Quality of induced sputum using a human-powered nebuliser in a mobile human immunodeficiency virus testing service in South Africa
Abstract:OBJECTIVES: To investigate the quality of induced sputum samples using a human-powered (HPN) and an electric-powered nebuliser (EPN).
METHODS: For each participant two sputum samples were induced using the HPN and the EPN. The sequence of the two nebulisers was allocated at random. The proportion of good quality sputum according to different assessment criteria was compared using an exact McNemar test. The difference in time to expectoration was compared using the Wilcoxon matched-pairs signed-rank test.
RESULTS: A total of 123 individuals were eligible for the study. Nine individuals refused to participate and five were unable to produce a sputum sample. The proportion of good quality sputum was higher among sputum samples induced by the HPN compared to those obtained using the EPN. The median time to produce a sputum sample was 2.2 min (IQR 1.13–4.1) for the HPN and 2.5 min (IQR 1.4–4.1) for the EPN.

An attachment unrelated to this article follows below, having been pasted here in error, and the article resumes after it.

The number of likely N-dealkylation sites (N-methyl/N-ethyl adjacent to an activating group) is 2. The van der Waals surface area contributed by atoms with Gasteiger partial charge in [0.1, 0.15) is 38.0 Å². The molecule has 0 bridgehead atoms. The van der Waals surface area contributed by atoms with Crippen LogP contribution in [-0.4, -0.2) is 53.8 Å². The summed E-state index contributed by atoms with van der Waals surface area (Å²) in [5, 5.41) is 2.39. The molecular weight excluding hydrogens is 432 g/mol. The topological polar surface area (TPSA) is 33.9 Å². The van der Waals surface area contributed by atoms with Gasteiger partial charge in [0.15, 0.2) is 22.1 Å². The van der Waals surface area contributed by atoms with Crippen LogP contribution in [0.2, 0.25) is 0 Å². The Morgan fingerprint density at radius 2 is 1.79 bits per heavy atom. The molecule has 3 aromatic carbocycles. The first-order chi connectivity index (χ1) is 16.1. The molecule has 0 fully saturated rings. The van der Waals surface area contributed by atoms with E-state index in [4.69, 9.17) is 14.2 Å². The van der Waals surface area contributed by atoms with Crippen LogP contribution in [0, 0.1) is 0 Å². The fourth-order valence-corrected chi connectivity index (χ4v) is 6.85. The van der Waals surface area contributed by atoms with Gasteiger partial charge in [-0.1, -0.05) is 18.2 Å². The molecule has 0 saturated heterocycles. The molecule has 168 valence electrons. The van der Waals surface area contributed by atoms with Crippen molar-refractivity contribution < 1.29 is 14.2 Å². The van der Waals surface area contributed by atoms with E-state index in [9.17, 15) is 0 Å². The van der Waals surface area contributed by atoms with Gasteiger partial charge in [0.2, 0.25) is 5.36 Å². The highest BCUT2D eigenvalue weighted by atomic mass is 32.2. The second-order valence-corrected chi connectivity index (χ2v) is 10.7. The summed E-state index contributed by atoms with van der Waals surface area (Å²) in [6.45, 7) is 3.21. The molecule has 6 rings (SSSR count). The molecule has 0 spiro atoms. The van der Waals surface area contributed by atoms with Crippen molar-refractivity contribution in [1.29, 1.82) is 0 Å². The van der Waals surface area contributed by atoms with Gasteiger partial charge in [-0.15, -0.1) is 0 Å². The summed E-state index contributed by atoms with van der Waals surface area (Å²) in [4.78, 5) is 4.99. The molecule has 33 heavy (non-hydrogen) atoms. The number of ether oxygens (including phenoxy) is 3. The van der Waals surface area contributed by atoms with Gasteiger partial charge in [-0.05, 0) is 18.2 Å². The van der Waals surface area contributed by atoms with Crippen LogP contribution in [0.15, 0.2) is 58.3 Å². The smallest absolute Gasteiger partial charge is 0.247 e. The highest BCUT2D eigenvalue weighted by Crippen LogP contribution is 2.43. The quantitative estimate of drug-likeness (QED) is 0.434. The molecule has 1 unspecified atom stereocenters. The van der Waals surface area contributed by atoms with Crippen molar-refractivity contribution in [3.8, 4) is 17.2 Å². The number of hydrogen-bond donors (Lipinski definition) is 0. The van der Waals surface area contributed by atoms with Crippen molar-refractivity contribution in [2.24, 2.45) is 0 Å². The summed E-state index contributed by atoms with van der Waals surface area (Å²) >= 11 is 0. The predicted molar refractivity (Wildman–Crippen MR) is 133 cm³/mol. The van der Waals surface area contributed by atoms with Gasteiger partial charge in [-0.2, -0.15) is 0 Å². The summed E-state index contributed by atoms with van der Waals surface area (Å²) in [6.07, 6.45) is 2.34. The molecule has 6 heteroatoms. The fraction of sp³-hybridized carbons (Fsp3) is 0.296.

CONCLUSION: The HPN induced good quality sputum within 3 min. The device operates without electricity and is suitable not only for remote clinics with unreliable electricity, but also for mobile services and community-based intensified tuberculosis (TB) case finding. Further research needs to investigate the yield of TB in sputum samples induced by the HPN.
Document Type: Regular Paper
Affiliations: 1: The Desmond Tutu HIV Centre, Institute for Infectious Disease and Molecular Medicine, Department of Medicine, Faculty of Health Sciences, University of Cape Town, Cape Town, South Africa; Department of Clinical Research, Faculty of Infectious and Tropical Diseases, London School of Hygiene & Tropical Medicine, London, UK 2: Department of Biomedical Engineering, Marquette University, Milwaukee, Wisconsin, USA 3: The Desmond Tutu HIV Centre, Institute for Infectious Disease and Molecular Medicine, Department of Medicine, Faculty of Health Sciences, University of Cape Town, Cape Town, South Africa 4: Department of Biomedical Engineering, Northwestern University, Evanston, Illinois, USA 5: Department of Clinical Research, Faculty of Infectious and Tropical Diseases, London School of Hygiene & Tropical Medicine, London, UK
Publication date: August 1, 2011
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